• Walmart
  • Zara

For the purposes of this report, the retail segment includes only those companies that support physical retail locations within the markets they serve. While Amazon is in the early stages of rolling out retail locations, I still view Amazon as more of a web services company than a conventional retail company and is therefore benchmarked against sites such as eBay and Google. The reason for this distinction is to focus on those companies that are already physically distributed around the world and may have in-country offices supporting unique country websites.

One of the great web globalization challenges that global retail organizations face is in aligning disparate offices and cultures on shared design templates — a goal that has so far eluded companies such as McDonald’s and Walmart. IKEA emerged as number one this year, edging out Starbucks.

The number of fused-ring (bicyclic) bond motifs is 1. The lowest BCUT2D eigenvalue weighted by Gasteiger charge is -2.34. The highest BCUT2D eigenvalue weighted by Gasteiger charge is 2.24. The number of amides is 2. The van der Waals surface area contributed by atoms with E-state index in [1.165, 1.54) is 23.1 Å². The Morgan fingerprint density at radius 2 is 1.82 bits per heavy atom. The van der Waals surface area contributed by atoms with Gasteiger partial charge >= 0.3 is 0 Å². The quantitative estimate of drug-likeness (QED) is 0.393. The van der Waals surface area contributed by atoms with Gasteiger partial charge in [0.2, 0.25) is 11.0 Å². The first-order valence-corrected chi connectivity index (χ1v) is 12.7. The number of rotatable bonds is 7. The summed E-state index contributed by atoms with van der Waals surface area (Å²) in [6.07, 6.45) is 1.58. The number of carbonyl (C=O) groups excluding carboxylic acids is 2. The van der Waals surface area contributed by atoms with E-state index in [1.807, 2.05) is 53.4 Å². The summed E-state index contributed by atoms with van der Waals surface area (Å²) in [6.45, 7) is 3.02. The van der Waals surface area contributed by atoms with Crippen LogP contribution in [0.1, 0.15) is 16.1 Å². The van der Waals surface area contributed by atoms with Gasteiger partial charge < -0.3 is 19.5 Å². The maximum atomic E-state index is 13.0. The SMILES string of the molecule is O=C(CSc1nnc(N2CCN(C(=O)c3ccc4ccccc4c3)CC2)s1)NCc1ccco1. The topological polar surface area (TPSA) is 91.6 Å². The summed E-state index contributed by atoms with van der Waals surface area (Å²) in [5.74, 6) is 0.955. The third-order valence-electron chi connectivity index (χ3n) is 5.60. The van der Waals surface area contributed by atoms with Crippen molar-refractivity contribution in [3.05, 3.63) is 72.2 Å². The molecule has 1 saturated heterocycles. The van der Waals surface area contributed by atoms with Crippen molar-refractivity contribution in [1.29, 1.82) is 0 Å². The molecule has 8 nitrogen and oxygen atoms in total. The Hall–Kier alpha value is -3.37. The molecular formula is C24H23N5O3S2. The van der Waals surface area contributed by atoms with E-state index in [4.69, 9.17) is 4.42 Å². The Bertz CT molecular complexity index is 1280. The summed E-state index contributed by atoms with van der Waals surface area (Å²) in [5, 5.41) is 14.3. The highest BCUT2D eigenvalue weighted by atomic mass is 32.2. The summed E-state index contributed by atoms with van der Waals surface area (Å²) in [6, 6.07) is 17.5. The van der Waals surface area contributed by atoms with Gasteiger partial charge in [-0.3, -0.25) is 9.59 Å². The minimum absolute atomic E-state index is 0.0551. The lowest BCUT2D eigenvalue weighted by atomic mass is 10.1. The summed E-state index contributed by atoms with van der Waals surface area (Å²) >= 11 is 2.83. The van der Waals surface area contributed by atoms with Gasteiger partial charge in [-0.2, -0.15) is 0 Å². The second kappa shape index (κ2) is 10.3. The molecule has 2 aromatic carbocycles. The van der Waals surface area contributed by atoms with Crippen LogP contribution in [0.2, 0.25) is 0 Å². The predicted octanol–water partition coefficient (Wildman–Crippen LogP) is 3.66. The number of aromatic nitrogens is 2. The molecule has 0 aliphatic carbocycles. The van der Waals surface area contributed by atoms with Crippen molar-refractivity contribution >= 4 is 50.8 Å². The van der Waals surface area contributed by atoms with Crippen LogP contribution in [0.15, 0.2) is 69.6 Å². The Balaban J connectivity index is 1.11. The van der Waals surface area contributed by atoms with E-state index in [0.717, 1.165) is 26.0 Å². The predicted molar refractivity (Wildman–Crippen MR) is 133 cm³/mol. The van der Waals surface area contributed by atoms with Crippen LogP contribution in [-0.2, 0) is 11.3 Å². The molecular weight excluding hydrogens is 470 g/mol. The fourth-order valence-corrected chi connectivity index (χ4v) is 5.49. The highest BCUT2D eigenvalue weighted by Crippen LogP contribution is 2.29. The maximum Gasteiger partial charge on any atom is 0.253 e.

IKEA added two languages over the past year, raising its language total to 34; only McDonald’s supports more languages in this category.

IKEA continues to do an excellent job of supporting global consistency and depth of localization. But IKEA made a key improvement over the past year that I want to point out.

First, a bit of backstory. IKEA was one of the first companies to use a splash global gateway and continued to use one up until last year, shown here:

In the early days of global websites, IKEA was smart to use a splash global gateway. Geolocation was not yet a proven technology, so the splash page was the ideal way to ensure that visitors from around the world to the .com domain discovered their local websites.

But times have changed and people are impatient. They don’t want to land on a splash global gateway every time they arrive at your global home page. That’s where geolocation comes in.